Can An Employer Refuse Vacation Time In Ontario?
Yes. As discussed below, in Ontario, employers can refuse an employee’s request to take vacation time on specific dates.
Vacation time rules in Ontario are contained in the Employment Standards Act, which is the minimum standard of employment law in this province. For example, the Employment Standards Act sets the minimum wage.
How Much Vacation Time In Ontario?
Regarding vacation time, the Employment Standards Act requires that employers must provide employees with five or fewer years of service with at least two weeks of vacation time per year after one year of employment and that they must provide employees who have worked for five years or more with at least three weeks of vacation time per year.
When Can Employees Take Vacation Time?
The Employment Standards Act requires that employers ensure employees take their vacation within 10 months after the end of the vacation entitlement year for which it is given (i.e., 10 months after the first year of completed service and at least 10 months after every other year of completed service thereafter). In other words, an employer does not need to provide vacation time until 22 months at the latest after an employee starts work. However, most employers will voluntarily allow their employees to take vacation time well before they have reached 22 months of service. To that end, most employers let their employees use pro-rated vacation time after their first three months or even less. In any event, technically, an employer can wait until 22 months before an employee is allowed to take their first vacation.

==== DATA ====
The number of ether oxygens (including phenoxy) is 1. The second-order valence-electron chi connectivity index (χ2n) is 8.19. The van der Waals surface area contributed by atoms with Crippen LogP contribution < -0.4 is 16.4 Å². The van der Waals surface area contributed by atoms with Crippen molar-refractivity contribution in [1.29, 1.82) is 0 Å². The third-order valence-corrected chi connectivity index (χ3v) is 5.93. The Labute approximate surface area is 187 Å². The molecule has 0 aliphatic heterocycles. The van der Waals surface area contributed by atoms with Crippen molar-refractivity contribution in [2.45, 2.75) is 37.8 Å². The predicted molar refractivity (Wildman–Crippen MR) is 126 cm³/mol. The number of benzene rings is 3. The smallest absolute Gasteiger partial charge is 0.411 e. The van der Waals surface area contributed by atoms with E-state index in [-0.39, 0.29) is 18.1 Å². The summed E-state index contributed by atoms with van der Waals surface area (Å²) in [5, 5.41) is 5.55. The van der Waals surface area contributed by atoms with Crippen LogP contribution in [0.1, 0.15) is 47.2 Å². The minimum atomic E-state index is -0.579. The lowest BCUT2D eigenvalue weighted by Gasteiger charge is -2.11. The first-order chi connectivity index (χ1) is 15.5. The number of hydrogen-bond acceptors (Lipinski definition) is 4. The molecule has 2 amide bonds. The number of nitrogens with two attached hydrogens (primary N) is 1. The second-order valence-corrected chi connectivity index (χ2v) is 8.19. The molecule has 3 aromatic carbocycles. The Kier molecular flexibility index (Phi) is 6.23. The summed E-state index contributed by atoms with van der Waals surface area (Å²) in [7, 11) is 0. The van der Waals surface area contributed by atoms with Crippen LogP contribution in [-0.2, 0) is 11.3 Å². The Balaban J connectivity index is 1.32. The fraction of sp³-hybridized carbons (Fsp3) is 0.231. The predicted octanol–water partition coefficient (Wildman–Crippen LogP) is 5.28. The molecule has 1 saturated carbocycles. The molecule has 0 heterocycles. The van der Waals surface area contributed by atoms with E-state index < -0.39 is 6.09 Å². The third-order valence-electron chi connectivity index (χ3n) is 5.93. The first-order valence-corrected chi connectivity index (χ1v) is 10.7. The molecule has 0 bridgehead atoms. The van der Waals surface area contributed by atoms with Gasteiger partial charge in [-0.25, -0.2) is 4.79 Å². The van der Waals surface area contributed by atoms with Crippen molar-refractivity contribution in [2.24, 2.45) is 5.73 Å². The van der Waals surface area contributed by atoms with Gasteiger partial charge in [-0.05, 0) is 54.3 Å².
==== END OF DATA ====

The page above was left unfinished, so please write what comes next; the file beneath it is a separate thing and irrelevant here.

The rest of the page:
In terms of when exactly in the year an employee can take a vacation, that will be discussed below.
Vacation Time Minimum Days?
Employers are required to provide vacation time in periods of at least one week unless the employee requests in writing and the employer agrees to allow the employee to take a vacation in increments of less than one week. In other words, an employer cannot ask an employee to take vacation time for anything less than one week (i.e., for just one or two days). Still, we should note that where an employee is provided with vacation time more than the two- or three-week minimum entitlement under the Employment Standards Act, an employer is free to schedule those excess weeks/days as short as it likes (i.e., it can say an employee can only take vacation time as just one or two days).
Read: All About Vacation Pay
Can An Employer Say When Vacation Shall Occur?
The Employment Standards Act gives the employer the absolute right to determine when an employee may take a vacation.
The law makes sense if you think about it.
For one, many employers want to restrict vacation time during certain busy periods of the year. For example, accounting firms will likely restrict vacation around tax season, night clubs will restrict vacation around New Year’s Eve and retailers will restrict vacation around Christmas.
Second, recall that employers must ensure that vacation time is scheduled and taken before the end of the above-noted ten-month period following the earned entitlement to vacation time. Thus, employers who want to avoid liability want to have the power to control when vacations are taken.